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1920 / Ulthar

Cat Power

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It is said that in Ulthar, which lies beyond the river Skai, no man may kill a cat, and this I can verily believe as I gaze upon him who sitteth purring before the fire. For the cat is cryptic and close to strange things which men cannot see. He is the soul of antique Aegyptus and bearer of tales from forgotten cities in Meroe and Ophir. He is the kin of the jungle’s lords and heir to the secrets of hoary and sinister Africa. The Sphinx is his cousin, and he speaks her language, but he is more ancient than the Sphinx and remembers that which she hath forgotten.

In Ulthar, before ever the burgesses forbade the killing of cats, there dwelt an old cotter and his wife who delighted to trap and slay the cats of their neighbors. Why they did this I know not, save that many hate the voice of the cat in the night and take it ill that cats should run stealthily about yards and gardens at twilight. But whatever the reason, this old man and woman took pleasure in trapping and slaying every cat which came near to their hovel, and from some of the sounds heard after dark, many villagers fancied that the manner of slaying was exceedingly peculiar. But the villagers did not discuss such things with the old man and his wife, because of the habitual expression on the withered faces of the two, and because their cottage was so small and so darkly hidden under spreading oaks at the back of a neglected yard. In truth, much as the owners of cats hated these odd folk, they feared them more, and instead of berating them as brutal assassins, merely took care that no cherished pet or mouser should stray toward the remote hovel under the dark trees. When through some unavoidable oversight a cat was missed and sounds heard after dark, the loser would lament impotently, or console himself by thanking Fate that it was not one of his children who had thus vanished. For the people of Ulthar were simple and knew not whence it is all cats first came.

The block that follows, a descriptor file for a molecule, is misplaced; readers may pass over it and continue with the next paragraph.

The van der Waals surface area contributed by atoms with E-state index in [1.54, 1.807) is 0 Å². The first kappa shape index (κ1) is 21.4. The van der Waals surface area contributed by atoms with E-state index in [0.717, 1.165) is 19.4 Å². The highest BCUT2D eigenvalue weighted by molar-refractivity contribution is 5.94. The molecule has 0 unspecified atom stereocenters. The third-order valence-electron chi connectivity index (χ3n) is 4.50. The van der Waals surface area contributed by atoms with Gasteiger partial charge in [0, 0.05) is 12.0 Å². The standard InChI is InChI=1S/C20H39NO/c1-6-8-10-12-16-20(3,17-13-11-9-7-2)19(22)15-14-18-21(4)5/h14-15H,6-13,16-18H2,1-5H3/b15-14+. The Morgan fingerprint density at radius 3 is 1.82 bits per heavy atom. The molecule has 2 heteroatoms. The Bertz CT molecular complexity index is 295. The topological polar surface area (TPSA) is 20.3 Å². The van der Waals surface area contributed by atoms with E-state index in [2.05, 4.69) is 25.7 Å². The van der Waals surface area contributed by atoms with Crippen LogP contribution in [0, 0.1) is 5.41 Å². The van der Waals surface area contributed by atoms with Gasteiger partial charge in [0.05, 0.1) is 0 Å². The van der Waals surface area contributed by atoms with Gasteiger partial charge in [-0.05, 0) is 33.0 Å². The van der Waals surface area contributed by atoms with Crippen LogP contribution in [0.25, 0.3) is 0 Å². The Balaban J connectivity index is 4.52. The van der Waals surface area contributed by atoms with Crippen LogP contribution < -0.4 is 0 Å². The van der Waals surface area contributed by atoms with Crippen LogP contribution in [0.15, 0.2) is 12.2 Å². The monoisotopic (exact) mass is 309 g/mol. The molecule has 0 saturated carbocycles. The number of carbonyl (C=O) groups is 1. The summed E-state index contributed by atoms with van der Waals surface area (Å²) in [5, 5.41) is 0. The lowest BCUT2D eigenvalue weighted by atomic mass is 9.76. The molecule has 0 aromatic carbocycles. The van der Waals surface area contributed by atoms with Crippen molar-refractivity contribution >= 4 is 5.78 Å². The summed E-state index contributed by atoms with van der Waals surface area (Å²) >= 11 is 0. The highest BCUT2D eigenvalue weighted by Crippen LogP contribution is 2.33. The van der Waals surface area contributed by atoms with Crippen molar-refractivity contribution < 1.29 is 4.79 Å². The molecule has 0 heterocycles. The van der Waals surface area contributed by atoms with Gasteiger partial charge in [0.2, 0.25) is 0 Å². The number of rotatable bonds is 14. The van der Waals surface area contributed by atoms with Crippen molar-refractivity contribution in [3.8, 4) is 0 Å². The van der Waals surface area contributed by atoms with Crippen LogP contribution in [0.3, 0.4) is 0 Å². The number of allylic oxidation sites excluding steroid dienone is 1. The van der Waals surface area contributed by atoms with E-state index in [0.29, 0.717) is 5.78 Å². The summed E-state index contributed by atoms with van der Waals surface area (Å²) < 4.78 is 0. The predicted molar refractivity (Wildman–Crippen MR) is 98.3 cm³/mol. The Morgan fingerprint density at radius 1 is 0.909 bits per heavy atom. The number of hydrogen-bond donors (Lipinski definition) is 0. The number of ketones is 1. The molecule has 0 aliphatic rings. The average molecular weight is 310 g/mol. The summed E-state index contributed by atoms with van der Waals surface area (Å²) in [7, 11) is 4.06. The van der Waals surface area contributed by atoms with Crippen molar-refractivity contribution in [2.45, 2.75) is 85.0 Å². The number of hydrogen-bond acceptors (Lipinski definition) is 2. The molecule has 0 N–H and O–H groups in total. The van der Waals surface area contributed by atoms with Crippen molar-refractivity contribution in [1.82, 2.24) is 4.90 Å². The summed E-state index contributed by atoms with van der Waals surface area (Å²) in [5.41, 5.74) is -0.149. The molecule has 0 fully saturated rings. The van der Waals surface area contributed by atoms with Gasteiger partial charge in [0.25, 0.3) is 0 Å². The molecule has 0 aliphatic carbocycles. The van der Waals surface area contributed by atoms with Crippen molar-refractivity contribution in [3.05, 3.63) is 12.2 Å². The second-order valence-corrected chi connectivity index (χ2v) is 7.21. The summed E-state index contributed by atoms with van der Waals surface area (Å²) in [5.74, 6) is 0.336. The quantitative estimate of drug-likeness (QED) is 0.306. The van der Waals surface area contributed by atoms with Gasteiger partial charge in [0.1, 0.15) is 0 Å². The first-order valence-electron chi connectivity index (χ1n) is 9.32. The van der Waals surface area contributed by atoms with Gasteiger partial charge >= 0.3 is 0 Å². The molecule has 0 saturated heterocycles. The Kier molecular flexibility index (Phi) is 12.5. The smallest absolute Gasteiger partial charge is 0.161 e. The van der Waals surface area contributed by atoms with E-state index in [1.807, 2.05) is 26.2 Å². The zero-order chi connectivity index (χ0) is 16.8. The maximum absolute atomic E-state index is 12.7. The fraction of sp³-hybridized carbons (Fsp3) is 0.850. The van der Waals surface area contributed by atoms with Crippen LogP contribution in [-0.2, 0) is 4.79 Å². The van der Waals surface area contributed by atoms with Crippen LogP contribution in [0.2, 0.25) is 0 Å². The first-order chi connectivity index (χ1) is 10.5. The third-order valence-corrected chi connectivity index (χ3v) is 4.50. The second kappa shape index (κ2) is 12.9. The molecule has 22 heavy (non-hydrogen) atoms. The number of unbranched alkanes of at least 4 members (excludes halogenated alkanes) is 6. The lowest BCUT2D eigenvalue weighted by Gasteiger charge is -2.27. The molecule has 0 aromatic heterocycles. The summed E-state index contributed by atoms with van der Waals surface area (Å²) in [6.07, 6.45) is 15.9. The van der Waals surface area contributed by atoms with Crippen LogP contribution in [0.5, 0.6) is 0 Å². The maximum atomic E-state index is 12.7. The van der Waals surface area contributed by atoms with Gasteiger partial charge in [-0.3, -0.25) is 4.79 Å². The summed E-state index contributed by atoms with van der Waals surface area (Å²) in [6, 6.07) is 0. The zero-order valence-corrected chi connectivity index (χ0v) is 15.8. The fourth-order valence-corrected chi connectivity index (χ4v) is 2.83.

One day a caravan of strange wanderers from the south entered the narrow cobbled streets of Ulthar. Dark wanderers they were, and unlike the other roving folk who passed through the village twice every year. In the marketplace they told fortunes for silver and bought gay beads from the merchants. What was the land of these wanderers none could tell, but it was seen that they were given to strange prayers and that they had painted on the sides of their wagons strange figures with human bodies and the heads of cats, hawks, rams, and lions. And the leader of the caravan wore a headdress with two horns and a curious disc betwixt the horns.

There was in this singular caravan a little boy with no father or mother, but only a tiny black kitten to cherish. The plague had not been kind to him yet had left him this small furry thing to mitigate his sorrow, and when one is very young, one can find great relief in the lively antics of a black kitten. So the boy whom the dark people called Menes smiled more often than he wept as he sat playing with his graceful kitten on the steps of an oddly painted wagon.

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About the Author

H. P. Lovecraft, “The Cats of Ulthar.” An only child whose syphilitic father died in an insane asylum, Lovecraft suffered violent dreams from an early age, later noting, “I believe that—because of the foundation of most weird concepts in dream phenomena—the best weird tales are those in which the narrator or central figure remains (as in actual dreams) largely passive.” He earned money as a ghostwriter, at one point writing a story for Harry Houdini, “Imprisoned with the Pharaohs,” which appeared in the magazine Weird Tales in 1924.

No one shall be found among you who makes a son or daughter pass through fire, or who practices divination, is a soothsayer, an augur, or a sorcerer, or one who casts spells, consults ghosts or spirits, or seeks oracles from the dead. For whoever does these things is abhorrent to the Lord; it is because of such abhorrent practices that the Lord your God is driving them out before you.
Book of Deuteronomy, c. 620 BC
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Lewis H. Lapham is Editor of Lapham's Quarterly. He also serves as editor emeritus and national correspondent for Harper's magazine.
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